One fan’s list of top David Wright moments

David Wright in 2014

I was once at a gathering of a chapter of the Society for American Baseball Research where we were asked to introduce ourselves and say what player we were fans of growing up. Becoming a Mets fan in the mid-80s, I was taken by the graceful, looping swing and the power — not to mention the name — of Darryl Strawberry.

This admission drew at least a few scoffs and looks, all based on the benefit of hindsight 30 years later, after he’d left New York as a free agent (I was disheartened, but not crushed) and seen his Hall of Fame trajectory derailed by drug problems. But when you’re 10, you don’t necessarily pick up on the bad characteristics — not to mention the fact that I didn’t read New York tabloids and we didn’t have the internet. Sure, maybe the wholesome joy displayed by Gary Carter or the steely professionalism of Keith Hernandez might’ve made for more worthy idols, and I tried to walk back my choice a little bit by saying as much. But I was captivated by those towering home runs off the Shea Stadium scoreboard and that one off the Olympic Stadium ceiling.

I would have no hesitation, however, in expressing my admiration for David Wright. Enough has been said and written about him over the past few weeks that I don’t need to rehash his attributes, but I can’t imagine a valid argument anyone could make against Wright as a star and role model on or off the field. I’ve followed him longer than any player in my lifetime, beginning in 2001 in the Class A South Atlantic League, and because of that it’s still a little shocking to me that his playing days are over. On the one hand, it’s been that way since he left the lineup in 2016, but now that it’s official, it’s another thing to process.

And so, for no other reason than my own personal cap on his career, here are my top (mostly in-person) David Wright moments.

The Mariano Walk-Off

This one goes here because I wasn’t there, but it’s probably my No. 1 moment in Mets-Yankees interleague history.

The First All-Star Game

Another one I watched on TV. That he would homer in his first All-Star Game at-bat may be what first gave us a hint of this guy’s awareness of the moment. It would also come through in that Citi Field opener and his home run in Philadelphia on Aug. 24, 2015, his first game back after a four-month layoff that season as the Mets were fighting for the National League East title.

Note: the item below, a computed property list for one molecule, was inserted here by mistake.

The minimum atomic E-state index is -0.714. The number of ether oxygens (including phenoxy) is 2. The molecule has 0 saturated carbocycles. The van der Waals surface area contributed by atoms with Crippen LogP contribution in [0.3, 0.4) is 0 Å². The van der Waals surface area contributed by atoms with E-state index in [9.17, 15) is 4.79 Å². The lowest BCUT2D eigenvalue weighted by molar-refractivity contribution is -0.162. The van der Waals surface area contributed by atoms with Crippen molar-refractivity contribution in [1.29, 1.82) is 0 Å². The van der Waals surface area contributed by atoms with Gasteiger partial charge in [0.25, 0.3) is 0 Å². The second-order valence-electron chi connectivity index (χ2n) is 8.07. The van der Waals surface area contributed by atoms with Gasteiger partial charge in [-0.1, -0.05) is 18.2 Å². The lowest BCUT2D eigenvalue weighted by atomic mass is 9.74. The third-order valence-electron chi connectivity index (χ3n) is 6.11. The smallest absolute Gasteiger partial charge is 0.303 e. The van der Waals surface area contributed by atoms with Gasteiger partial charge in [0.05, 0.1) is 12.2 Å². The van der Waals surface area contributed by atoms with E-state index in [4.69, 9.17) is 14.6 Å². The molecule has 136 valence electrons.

The Rest-Day Comeback

David Wright, Carlos Delgado and Paul Lo Duca

This wasn’t a David Wright moment, but the image I have of it from my seat in a loge box behind the plate at Shea is one of the best baseball photos I’ve ever taken. Mets manager Willie Randolph rested Wright and Carlos Beltran in this Thursday afternoon affair against the Cubs, but both got into the game in the ninth. Trailing 5-1 entering the inning, the Mets rallied against Ryan Dempster. David Newhan led off with a single, Ramon Castro lined out and Carlos Gomez singled. Beltran pinch-hit for pitcher Ambiorix Burgos and walked to load the bases. A walk to Endy Chavez made it 5-2 and a Ruben Gotay single made it 5-3, still with the bases loaded. Scott Eyre replaced Dempster with the left-handed Shawn Green coming up, so Wright came in as a pinch-hitter and singled to score Beltran and make it 5-4. Up stepped Carlos Delgado, who delivered a two-run walk-off single to start this celebration. Teammates ripping off a player’s jersey after a walk-off hit has become rather common these days, and I first remember it with David Freese and the Cardinals in the 2011 World Series (a jersey I recently saw in the Hall of Fame), but four years before that, it looks like Wright was about to do the same thing.